Guy Berger
Guy Berger

Easy to sacrifice Snuki, harder to find the perfect replacement

With the rise of the Zuma era, the SABC board has decided to ditch Snuki Zikalala as head of news. At the same time, the board itself faces the strong likelihood of being ditched. Parliament has been itching to oust it ever since Thabo Mbeki was toppled from the ANC.

The board members were controversially appointed by Mbeki despite his loss of power within the party, something that strongly angered the triumphant Zuma-ites.

Supercharging their unhappiness was the particular genesis of the board even before the appointments came through. The ruling party’s MPs had themselves agreed to change their initial list of names that went forward for Mbeki’s signature. That was back in the day when his supporters still ran party headquarters. Despite the fact that the MPs, not Luthuli House, had interviewed the candidates, they complied with preferences proclaimed from afar.

Unfortunately, the MPs’ resentment may well been less about parliamentary integrity being bypassed, than at the pro-Mbeki colours of the people who initiated this. At any rate, it was this backdrop of intervention that sent their anger over boiling point when the then-president still ignored the subsequent change in political forces and proceeded to appoint the board.

Since then, most members of this board have clung doggedly onto office despite widespread criticism. As a whole, the board has also stuck by Zikalala despite strong criticism of him from, amongst others, the pro-Zuma people.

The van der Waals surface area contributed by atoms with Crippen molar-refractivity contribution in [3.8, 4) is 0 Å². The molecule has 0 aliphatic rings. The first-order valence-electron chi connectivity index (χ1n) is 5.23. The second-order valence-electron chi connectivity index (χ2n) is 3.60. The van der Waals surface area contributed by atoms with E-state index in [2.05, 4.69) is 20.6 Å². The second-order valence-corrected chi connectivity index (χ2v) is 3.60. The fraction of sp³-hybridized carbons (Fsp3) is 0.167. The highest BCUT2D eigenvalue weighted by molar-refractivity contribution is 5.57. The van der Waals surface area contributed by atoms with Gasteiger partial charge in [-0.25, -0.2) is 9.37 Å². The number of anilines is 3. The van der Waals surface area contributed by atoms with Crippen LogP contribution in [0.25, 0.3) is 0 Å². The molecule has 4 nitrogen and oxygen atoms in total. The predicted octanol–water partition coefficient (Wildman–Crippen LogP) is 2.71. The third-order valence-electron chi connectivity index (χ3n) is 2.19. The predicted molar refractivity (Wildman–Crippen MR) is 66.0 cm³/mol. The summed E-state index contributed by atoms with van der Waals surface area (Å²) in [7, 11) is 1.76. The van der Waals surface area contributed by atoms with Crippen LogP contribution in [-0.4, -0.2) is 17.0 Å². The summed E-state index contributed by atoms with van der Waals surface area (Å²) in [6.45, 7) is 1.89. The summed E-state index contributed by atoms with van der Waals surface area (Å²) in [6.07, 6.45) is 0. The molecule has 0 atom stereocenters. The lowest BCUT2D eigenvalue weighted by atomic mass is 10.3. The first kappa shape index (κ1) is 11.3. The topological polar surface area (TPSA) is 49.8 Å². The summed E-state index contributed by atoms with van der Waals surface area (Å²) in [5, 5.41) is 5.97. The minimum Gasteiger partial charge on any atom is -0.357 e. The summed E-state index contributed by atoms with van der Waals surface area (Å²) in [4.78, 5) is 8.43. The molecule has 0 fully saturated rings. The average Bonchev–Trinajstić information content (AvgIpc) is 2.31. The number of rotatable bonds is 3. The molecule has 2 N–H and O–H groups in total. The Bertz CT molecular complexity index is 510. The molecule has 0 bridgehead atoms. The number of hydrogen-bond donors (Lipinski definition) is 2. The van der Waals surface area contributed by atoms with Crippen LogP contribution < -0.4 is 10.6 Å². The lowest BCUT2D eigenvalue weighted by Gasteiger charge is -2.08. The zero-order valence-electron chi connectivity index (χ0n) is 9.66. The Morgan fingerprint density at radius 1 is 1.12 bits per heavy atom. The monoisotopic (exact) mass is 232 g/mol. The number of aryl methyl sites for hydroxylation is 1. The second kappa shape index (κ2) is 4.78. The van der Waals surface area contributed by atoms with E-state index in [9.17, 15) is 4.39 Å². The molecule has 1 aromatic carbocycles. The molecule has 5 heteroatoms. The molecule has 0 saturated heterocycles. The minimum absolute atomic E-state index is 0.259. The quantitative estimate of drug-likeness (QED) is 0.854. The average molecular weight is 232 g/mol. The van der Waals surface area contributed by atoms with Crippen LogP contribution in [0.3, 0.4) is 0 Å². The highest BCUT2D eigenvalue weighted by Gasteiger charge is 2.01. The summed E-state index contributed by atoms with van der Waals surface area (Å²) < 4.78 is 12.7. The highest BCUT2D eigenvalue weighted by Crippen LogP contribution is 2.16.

When the news chief’s contract expired last month, it might have been expected that this would be renewed, thereby securing his employment as a legacy inheritance for a future board.

Alternatively, there was the option of keeping Zikalala on for a few months until the future of the board itself was resolved, and in this way allowing a likely new board the space to choose his successor.

Instead, by deciding to let the man go, the question arises as to whether the incumbent board is now making a gesture to the Zuma-led Parliament in the hope of saving its own skin. An alternative question is whether they want to install a candidate whom a successor board might find more difficult to dislodge than the controversial Zikalala.

Less cynically, it may be that the board has straight-forwardly deemed that to change negative perceptions about SABC news, the service needs a new face at the helm. Ironically, this motivation would be at a time when Zikalala has successfully delivered election coverage judged as fair and non-partisan by the independent Media Monitoring Africa. Even so, the board may have calculated that the SABC not only has to be impartial — it must also be seen to be as such.

But whatever the board’s thinking, its challenge is that the politicisation of the SABC will make it very difficult to achieve the goal of generalised credibility, whoever is chosen to replace Zikalala.

Certainly, the country’s politicians are on the same page that the broadcaster serves every other party — but their own. It’s unlikely they’ll ever all be happy. So the first requirement of a new incumbent will be to have a super-thick skin.

Still, not many people can take on the logistics of running such a vast and dispersed editorial team, which has to create an entirely new (and controversial) commodity several times a day. (Not forgetting about 13 languages and more than 30 platforms, including websites and telephone audio services).